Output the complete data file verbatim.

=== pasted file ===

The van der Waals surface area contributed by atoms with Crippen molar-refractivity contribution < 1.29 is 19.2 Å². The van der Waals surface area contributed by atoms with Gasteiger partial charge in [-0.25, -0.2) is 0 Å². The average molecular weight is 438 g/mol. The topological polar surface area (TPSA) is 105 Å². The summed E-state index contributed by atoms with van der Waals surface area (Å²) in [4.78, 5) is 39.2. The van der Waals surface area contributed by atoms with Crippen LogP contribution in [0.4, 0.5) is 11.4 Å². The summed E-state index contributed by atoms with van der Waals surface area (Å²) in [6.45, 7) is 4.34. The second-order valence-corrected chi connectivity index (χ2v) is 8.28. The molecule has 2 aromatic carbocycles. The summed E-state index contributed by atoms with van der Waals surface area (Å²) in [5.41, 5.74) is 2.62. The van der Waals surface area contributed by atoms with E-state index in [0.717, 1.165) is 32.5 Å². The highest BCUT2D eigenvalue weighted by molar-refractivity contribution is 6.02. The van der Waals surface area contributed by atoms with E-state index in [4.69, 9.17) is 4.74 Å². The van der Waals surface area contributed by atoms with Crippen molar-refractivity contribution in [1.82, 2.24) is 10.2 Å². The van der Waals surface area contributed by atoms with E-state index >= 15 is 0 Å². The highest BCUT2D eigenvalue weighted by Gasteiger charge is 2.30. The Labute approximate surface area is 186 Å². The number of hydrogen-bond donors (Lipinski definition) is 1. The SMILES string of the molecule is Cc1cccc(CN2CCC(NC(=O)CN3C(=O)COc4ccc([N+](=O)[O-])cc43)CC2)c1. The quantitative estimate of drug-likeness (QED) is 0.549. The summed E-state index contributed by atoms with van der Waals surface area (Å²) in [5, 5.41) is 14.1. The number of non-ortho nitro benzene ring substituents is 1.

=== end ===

The van der Waals surface area contributed by atoms with Crippen molar-refractivity contribution < 1.29 is 19.2 Å². The van der Waals surface area contributed by atoms with Gasteiger partial charge in [-0.25, -0.2) is 0 Å². The average molecular weight is 438 g/mol. The topological polar surface area (TPSA) is 105 Å². The summed E-state index contributed by atoms with van der Waals surface area (Å²) in [4.78, 5) is 39.2. The van der Waals surface area contributed by atoms with Crippen LogP contribution in [0.4, 0.5) is 11.4 Å². The summed E-state index contributed by atoms with van der Waals surface area (Å²) in [6.45, 7) is 4.34. The second-order valence-corrected chi connectivity index (χ2v) is 8.28. The molecule has 2 aromatic carbocycles. The summed E-state index contributed by atoms with van der Waals surface area (Å²) in [5.41, 5.74) is 2.62. The van der Waals surface area contributed by atoms with E-state index in [0.717, 1.165) is 32.5 Å². The highest BCUT2D eigenvalue weighted by molar-refractivity contribution is 6.02. The van der Waals surface area contributed by atoms with E-state index in [4.69, 9.17) is 4.74 Å². The van der Waals surface area contributed by atoms with Crippen molar-refractivity contribution in [1.82, 2.24) is 10.2 Å². The van der Waals surface area contributed by atoms with E-state index >= 15 is 0 Å². The highest BCUT2D eigenvalue weighted by Gasteiger charge is 2.30. The Labute approximate surface area is 186 Å². The number of hydrogen-bond donors (Lipinski definition) is 1. The SMILES string of the molecule is Cc1cccc(CN2CCC(NC(=O)CN3C(=O)COc4ccc([N+](=O)[O-])cc43)CC2)c1. The quantitative estimate of drug-likeness (QED) is 0.549. The summed E-state index contributed by atoms with van der Waals surface area (Å²) in [5, 5.41) is 14.1. The number of non-ortho nitro benzene ring substituents is 1.